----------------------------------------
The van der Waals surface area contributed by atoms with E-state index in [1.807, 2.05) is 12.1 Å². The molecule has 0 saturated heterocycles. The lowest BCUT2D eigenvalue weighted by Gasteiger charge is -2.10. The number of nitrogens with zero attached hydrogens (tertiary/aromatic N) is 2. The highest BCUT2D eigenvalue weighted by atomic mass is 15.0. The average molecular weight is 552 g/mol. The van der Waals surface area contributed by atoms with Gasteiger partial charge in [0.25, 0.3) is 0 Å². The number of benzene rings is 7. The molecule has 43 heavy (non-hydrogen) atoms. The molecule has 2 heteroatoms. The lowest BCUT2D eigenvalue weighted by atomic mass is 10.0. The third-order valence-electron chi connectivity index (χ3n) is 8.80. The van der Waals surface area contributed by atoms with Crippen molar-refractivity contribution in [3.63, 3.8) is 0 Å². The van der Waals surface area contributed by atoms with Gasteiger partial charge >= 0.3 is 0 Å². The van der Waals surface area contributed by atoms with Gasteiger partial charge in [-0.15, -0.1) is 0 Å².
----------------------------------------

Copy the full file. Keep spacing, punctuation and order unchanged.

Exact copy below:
The van der Waals surface area contributed by atoms with E-state index in [1.807, 2.05) is 12.1 Å². The molecule has 0 saturated heterocycles. The lowest BCUT2D eigenvalue weighted by Gasteiger charge is -2.10. The number of nitrogens with zero attached hydrogens (tertiary/aromatic N) is 2. The highest BCUT2D eigenvalue weighted by atomic mass is 15.0. The average molecular weight is 552 g/mol. The van der Waals surface area contributed by atoms with Gasteiger partial charge in [0.25, 0.3) is 0 Å². The number of benzene rings is 7. The molecule has 43 heavy (non-hydrogen) atoms. The molecule has 2 heteroatoms. The lowest BCUT2D eigenvalue weighted by atomic mass is 10.0. The third-order valence-electron chi connectivity index (χ3n) is 8.80. The van der Waals surface area contributed by atoms with Crippen molar-refractivity contribution in [3.63, 3.8) is 0 Å². The van der Waals surface area contributed by atoms with Gasteiger partial charge >= 0.3 is 0 Å². The van der Waals surface area contributed by atoms with Gasteiger partial charge in [-0.15, -0.1) is 0 Å².